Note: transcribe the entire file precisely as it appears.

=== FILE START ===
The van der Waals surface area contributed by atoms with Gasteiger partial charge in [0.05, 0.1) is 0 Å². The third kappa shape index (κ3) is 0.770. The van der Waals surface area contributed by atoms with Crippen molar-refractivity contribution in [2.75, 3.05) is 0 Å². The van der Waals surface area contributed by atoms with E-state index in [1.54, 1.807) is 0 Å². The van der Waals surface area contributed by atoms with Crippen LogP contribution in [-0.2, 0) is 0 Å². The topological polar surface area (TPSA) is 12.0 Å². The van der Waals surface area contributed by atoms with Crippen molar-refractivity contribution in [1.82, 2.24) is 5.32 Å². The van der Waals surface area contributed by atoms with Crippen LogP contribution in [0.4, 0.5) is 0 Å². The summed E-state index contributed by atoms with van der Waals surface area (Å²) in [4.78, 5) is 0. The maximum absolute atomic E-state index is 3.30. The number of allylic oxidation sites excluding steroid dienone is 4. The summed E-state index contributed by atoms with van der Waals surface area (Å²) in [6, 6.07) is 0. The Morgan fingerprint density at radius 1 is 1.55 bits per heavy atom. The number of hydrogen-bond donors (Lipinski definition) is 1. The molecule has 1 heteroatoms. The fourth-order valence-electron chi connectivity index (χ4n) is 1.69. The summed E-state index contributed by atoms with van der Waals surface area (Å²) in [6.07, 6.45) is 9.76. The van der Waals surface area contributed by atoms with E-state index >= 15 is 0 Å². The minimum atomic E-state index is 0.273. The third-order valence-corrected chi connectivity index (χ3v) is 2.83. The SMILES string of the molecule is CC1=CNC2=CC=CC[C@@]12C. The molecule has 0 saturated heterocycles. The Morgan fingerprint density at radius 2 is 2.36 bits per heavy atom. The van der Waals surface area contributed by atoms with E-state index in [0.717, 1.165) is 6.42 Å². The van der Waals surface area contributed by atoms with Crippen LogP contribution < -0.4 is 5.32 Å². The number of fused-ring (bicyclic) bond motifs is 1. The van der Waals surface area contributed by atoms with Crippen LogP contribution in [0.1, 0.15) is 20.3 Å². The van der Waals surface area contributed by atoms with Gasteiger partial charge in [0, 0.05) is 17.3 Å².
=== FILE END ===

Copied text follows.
The van der Waals surface area contributed by atoms with Gasteiger partial charge in [0.05, 0.1) is 0 Å². The third kappa shape index (κ3) is 0.770. The van der Waals surface area contributed by atoms with Crippen molar-refractivity contribution in [2.75, 3.05) is 0 Å². The van der Waals surface area contributed by atoms with E-state index in [1.54, 1.807) is 0 Å². The van der Waals surface area contributed by atoms with Crippen LogP contribution in [-0.2, 0) is 0 Å². The topological polar surface area (TPSA) is 12.0 Å². The van der Waals surface area contributed by atoms with Crippen molar-refractivity contribution in [1.82, 2.24) is 5.32 Å². The van der Waals surface area contributed by atoms with Crippen LogP contribution in [0.4, 0.5) is 0 Å². The summed E-state index contributed by atoms with van der Waals surface area (Å²) in [4.78, 5) is 0. The maximum absolute atomic E-state index is 3.30. The number of allylic oxidation sites excluding steroid dienone is 4. The summed E-state index contributed by atoms with van der Waals surface area (Å²) in [6, 6.07) is 0. The Morgan fingerprint density at radius 1 is 1.55 bits per heavy atom. The number of hydrogen-bond donors (Lipinski definition) is 1. The molecule has 1 heteroatoms. The fourth-order valence-electron chi connectivity index (χ4n) is 1.69. The summed E-state index contributed by atoms with van der Waals surface area (Å²) in [6.07, 6.45) is 9.76. The van der Waals surface area contributed by atoms with E-state index >= 15 is 0 Å². The minimum atomic E-state index is 0.273. The third-order valence-corrected chi connectivity index (χ3v) is 2.83. The SMILES string of the molecule is CC1=CNC2=CC=CC[C@@]12C. The molecule has 0 saturated heterocycles. The Morgan fingerprint density at radius 2 is 2.36 bits per heavy atom. The van der Waals surface area contributed by atoms with E-state index in [0.717, 1.165) is 6.42 Å². The van der Waals surface area contributed by atoms with Crippen LogP contribution < -0.4 is 5.32 Å². The number of fused-ring (bicyclic) bond motifs is 1. The van der Waals surface area contributed by atoms with Crippen LogP contribution in [0.1, 0.15) is 20.3 Å². The van der Waals surface area contributed by atoms with Gasteiger partial charge in [0, 0.05) is 17.3 Å².